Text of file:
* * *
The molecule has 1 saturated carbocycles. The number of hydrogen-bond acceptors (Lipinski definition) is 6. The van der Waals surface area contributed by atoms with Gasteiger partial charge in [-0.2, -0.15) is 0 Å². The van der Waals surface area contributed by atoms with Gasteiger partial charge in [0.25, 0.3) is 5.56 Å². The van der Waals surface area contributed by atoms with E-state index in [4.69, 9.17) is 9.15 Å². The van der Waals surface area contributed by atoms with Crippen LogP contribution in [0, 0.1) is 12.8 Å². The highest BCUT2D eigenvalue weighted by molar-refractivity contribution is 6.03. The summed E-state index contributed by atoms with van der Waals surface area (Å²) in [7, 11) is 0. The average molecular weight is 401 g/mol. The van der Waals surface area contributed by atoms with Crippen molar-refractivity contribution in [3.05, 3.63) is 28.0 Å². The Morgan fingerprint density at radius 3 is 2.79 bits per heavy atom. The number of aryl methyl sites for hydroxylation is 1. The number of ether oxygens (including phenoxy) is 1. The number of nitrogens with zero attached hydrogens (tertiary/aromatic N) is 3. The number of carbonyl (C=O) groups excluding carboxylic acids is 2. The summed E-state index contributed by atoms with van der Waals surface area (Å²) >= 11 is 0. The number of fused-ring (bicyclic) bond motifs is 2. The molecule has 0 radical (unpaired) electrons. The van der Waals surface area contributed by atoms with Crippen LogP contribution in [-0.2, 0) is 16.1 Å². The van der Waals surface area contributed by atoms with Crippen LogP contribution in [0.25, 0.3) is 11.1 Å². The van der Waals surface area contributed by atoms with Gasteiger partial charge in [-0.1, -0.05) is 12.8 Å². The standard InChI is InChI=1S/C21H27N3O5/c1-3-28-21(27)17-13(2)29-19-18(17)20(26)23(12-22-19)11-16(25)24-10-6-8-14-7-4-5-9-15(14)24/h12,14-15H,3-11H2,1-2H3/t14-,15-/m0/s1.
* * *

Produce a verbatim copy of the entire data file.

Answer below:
The molecule has 1 saturated carbocycles. The number of hydrogen-bond acceptors (Lipinski definition) is 6. The van der Waals surface area contributed by atoms with Gasteiger partial charge in [-0.2, -0.15) is 0 Å². The van der Waals surface area contributed by atoms with Gasteiger partial charge in [0.25, 0.3) is 5.56 Å². The van der Waals surface area contributed by atoms with E-state index in [4.69, 9.17) is 9.15 Å². The van der Waals surface area contributed by atoms with Crippen LogP contribution in [0, 0.1) is 12.8 Å². The highest BCUT2D eigenvalue weighted by molar-refractivity contribution is 6.03. The summed E-state index contributed by atoms with van der Waals surface area (Å²) in [7, 11) is 0. The average molecular weight is 401 g/mol. The van der Waals surface area contributed by atoms with Crippen molar-refractivity contribution in [3.05, 3.63) is 28.0 Å². The Morgan fingerprint density at radius 3 is 2.79 bits per heavy atom. The number of aryl methyl sites for hydroxylation is 1. The number of ether oxygens (including phenoxy) is 1. The number of nitrogens with zero attached hydrogens (tertiary/aromatic N) is 3. The number of carbonyl (C=O) groups excluding carboxylic acids is 2. The summed E-state index contributed by atoms with van der Waals surface area (Å²) >= 11 is 0. The number of fused-ring (bicyclic) bond motifs is 2. The molecule has 0 radical (unpaired) electrons. The van der Waals surface area contributed by atoms with Crippen LogP contribution in [-0.2, 0) is 16.1 Å². The van der Waals surface area contributed by atoms with Crippen LogP contribution in [0.25, 0.3) is 11.1 Å². The van der Waals surface area contributed by atoms with Gasteiger partial charge in [-0.1, -0.05) is 12.8 Å². The standard InChI is InChI=1S/C21H27N3O5/c1-3-28-21(27)17-13(2)29-19-18(17)20(26)23(12-22-19)11-16(25)24-10-6-8-14-7-4-5-9-15(14)24/h12,14-15H,3-11H2,1-2H3/t14-,15-/m0/s1.